Coloured Gemstones: Attributes and Popularity

Coloured Gemstone jewellery sales in ‘bricks and mortar’ retail outlets and e-commerce sites have increased significantly world-wide over the last three years and are showing no signs of relenting. Current consumer growth has seen a growing appetite for fine and extra fine quality gems in both precious and semi precious varieties with emphasis on colour.

Coloured Gemstone - Spessartine fire garnet           Coloured Gemstone - Tanzanite oval aym

Spessartine Garnet                                                                      Tanzanite

Colour in precious and semi precious gems is one of the main attributes in a gemstone’s beauty in addition to the cut of gemstone which can display the magnificent optical effects of certain varieties of gemstone. Another attribute is the durability of a gemstone which is really important as hardness and toughness of gemstone will dictate what piece of jewellery would be most suitable to resist daily wear and tear of gemstone. Other attributes also include the value of gemstone which can vary considerably whether gemstone is treated or untreated. Rarity of certain varieties and desirability are also important which embraces current fashion, culture and ethical considerations.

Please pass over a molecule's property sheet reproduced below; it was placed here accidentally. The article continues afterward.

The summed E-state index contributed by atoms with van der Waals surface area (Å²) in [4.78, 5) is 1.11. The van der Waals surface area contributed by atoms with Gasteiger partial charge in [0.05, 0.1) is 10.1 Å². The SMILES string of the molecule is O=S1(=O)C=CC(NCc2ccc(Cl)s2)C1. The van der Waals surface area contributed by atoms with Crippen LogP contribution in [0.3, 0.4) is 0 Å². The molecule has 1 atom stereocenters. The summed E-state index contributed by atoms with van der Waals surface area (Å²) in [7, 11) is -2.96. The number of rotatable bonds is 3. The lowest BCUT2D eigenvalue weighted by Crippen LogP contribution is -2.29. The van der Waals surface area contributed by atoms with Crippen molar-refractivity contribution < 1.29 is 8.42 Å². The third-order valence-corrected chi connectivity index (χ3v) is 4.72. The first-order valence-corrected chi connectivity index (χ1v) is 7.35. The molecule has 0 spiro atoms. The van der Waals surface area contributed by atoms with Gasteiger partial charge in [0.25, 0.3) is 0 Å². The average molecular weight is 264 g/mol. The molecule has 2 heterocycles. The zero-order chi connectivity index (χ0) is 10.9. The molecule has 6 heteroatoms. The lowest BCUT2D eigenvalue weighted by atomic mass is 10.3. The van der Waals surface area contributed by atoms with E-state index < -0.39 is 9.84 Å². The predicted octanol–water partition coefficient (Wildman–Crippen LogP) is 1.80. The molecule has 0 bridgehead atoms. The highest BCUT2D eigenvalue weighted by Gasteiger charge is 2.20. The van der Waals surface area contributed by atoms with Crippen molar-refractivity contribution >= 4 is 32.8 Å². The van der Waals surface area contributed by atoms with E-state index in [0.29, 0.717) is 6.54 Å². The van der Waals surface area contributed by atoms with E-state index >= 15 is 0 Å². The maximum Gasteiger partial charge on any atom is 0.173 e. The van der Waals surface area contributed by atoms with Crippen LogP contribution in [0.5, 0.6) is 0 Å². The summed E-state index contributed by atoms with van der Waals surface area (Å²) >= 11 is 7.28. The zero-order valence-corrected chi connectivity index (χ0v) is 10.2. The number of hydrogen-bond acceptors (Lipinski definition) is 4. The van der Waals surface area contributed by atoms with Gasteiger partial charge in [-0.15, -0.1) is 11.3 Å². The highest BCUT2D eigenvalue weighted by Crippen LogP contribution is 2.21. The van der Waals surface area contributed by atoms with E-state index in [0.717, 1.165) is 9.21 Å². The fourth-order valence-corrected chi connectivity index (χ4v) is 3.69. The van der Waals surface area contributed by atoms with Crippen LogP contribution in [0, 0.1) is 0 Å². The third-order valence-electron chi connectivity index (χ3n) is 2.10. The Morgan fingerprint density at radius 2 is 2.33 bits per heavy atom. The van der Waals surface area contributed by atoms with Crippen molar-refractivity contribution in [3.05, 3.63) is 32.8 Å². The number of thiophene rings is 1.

Cartier Tutti Frutti Ruby Sapphire and Emerald

Cartier Tutti Frutti bracelet – Ruby, Sapphire and Emerald
These last attributes are very relevant within the traditional domain of the big three precious stones, unheated ruby and sapphire and natural emeralds which are realising record prices at the auction houses worldwide especially in the Far East. Valuing jewellery, I am continually aware of the steep rise in pricing for gems of quality since 2012 which reflect the current level of demand and excitement surrounding these gemstones. But not all consumers have limitless budgets to buy into rarity.